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Wednesday, August 01, 2012

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Thanks for writing a positive article about technology in Chicago. Here at http://www.cleverbridge.com, an e-commerce company for software and SaaS businesses, we have been in the Loop, starting with 300 square feet in the Monadnock Building in 2006 and growing to 20,000 square feet in the former Crain's building today.

Although we didn't move from the suburbs to the Loop and did have the option to move to Silicon Valley, we decided to stay in Chicago for the talent, reasonable costs and for time zone benefits when working with Europe. I'm very bullish on Chicago and proud to be staying put.

It's hard to back this up with data, and it may be just because I look at Chicago more, but it seems to me that Chicago may have the strongest suburb to city migration story for business. It demonstrates the continued power of the Loop not just as a tourist and quasi-public sector realm (as in most cities) but as a bona fide commercial center. And clearly economic development via Rahm's Rolodex seems to be paying off. It's good to have a heavy hitter like him running the show.

Clearly this is good news for Chicago, but I don't think it needs to be tied to woes for everyone else. The last bit seems to be suggesting that Chicago will suck the life out of every other city's tech scenes and talent base - and certainly Rahm has made no secret that his plan for Chicago is raiding the burbs and the rest of the Midwest for high end talent and business.

I don't think that's necessarily true. Tech has been decentralizing from Silicon Valley for quite some time. The same forces that enable Chicago to be viable make almost anyplace viable. Indeed, if you look around the Midwest you'll see plenty examples of tech going strong. Even a place like Fargo is home to Microsoft's second largest US office, thanks to the Great Plains acquisition. Pittsburgh is seeing an influx of investors like Google thanks to its top talent at CMU. Indy has managed to build a few pretty large publicly traded tech employers of late like Exact Target and Angie's List. Are these cities as big as Chicago in tech? No, but Chicago is also a much, much larger city.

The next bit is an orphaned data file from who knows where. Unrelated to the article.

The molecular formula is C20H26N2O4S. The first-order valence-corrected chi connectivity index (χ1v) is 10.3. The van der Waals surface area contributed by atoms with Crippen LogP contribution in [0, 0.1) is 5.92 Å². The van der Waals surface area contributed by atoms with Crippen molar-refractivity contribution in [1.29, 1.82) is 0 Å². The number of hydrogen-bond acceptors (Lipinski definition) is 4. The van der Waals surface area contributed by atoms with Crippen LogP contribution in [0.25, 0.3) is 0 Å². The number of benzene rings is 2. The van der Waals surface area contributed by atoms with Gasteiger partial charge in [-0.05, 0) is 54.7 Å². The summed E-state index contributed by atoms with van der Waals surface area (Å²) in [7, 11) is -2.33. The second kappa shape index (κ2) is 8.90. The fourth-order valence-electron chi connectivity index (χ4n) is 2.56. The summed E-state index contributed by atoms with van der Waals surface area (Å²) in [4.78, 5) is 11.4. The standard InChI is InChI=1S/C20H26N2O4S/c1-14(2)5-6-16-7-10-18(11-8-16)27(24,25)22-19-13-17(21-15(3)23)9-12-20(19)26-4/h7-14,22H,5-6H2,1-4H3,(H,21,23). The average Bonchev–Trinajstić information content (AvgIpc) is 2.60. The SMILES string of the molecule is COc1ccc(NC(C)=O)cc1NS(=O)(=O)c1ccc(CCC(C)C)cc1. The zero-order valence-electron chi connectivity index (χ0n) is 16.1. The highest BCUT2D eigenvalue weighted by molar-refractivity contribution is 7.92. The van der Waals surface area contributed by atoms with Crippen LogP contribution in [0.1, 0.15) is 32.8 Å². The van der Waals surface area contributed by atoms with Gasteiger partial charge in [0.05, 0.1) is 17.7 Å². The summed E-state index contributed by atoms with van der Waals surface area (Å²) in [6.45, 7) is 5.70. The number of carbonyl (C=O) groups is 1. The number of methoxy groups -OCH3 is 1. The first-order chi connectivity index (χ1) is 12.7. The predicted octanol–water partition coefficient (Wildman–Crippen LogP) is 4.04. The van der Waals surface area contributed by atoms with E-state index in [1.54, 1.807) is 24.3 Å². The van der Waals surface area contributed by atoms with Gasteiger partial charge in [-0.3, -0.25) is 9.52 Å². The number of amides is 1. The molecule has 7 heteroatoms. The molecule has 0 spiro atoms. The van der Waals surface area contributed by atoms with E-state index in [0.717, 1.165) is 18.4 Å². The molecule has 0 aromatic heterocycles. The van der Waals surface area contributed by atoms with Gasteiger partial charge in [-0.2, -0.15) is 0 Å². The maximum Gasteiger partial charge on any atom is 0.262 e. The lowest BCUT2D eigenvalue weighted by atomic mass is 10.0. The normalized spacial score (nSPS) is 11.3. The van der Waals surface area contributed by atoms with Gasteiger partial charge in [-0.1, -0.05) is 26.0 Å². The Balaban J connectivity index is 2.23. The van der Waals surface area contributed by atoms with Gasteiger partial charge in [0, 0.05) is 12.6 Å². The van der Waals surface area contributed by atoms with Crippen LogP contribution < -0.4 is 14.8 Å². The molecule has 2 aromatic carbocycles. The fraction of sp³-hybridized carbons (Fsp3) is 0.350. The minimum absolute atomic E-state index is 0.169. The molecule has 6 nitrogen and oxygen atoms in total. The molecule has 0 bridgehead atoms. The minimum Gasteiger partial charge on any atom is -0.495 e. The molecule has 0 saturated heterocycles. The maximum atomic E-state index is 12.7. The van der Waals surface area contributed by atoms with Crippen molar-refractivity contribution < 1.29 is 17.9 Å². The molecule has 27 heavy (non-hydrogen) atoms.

Tech isn't a zero sum game. So I don't believe Chicago's success has much to do with anyone else's losing. Nor do I believe that Chicago is going to become place Midwest firms have go to for services or funding, though I'm sure some of it will take place.

Also, it seems that Chicago likes to play it both ways on cost. When it comes to explaining why business will pay high prices to stay in Chicago vs. moving to Texas or Columbus or something, the idea is that high prices are good as they show strong demand for the unique location of Chicago. But when Chicago's prices are lower than coastal mega-hubs, lower prices suddenly become a selling point. No one has ever articulated to me a compelling reason to believe that Chicago has some uniquely positive bundle of cost, talent, etc on any type of national or global basis. Certainly on the Midwest I'd be the first to argue that it does, however.

I think one thing Chicago should do it to not put its marketing or civic eggs into the mass market B2C or digital type starts. Not only is there a lot of froth in the market there, Chicago's strengths have always been as a B2B type town. Technology enabled business services is likely much more durable, leads to much more employment, good exits, etc.

Chicago is also very livable. My survey work of higher status home markets produced fifteen high status home markets located in the City, among forty for the entire region. Ownership came on strong in such diverse neighborhoods twenty years ago, that these markets now compete quite successfully with the north shore and Du Page. No one ever dreamed that the City would develop such diversity in its home ownership markets, but it did. River North is part of the huge demographic shift going on in West Town's eclectic communities which reminds me of the Village/West Village, Tribeca/SoHO boom that New York went through as Wall Streeters moved closer to work.

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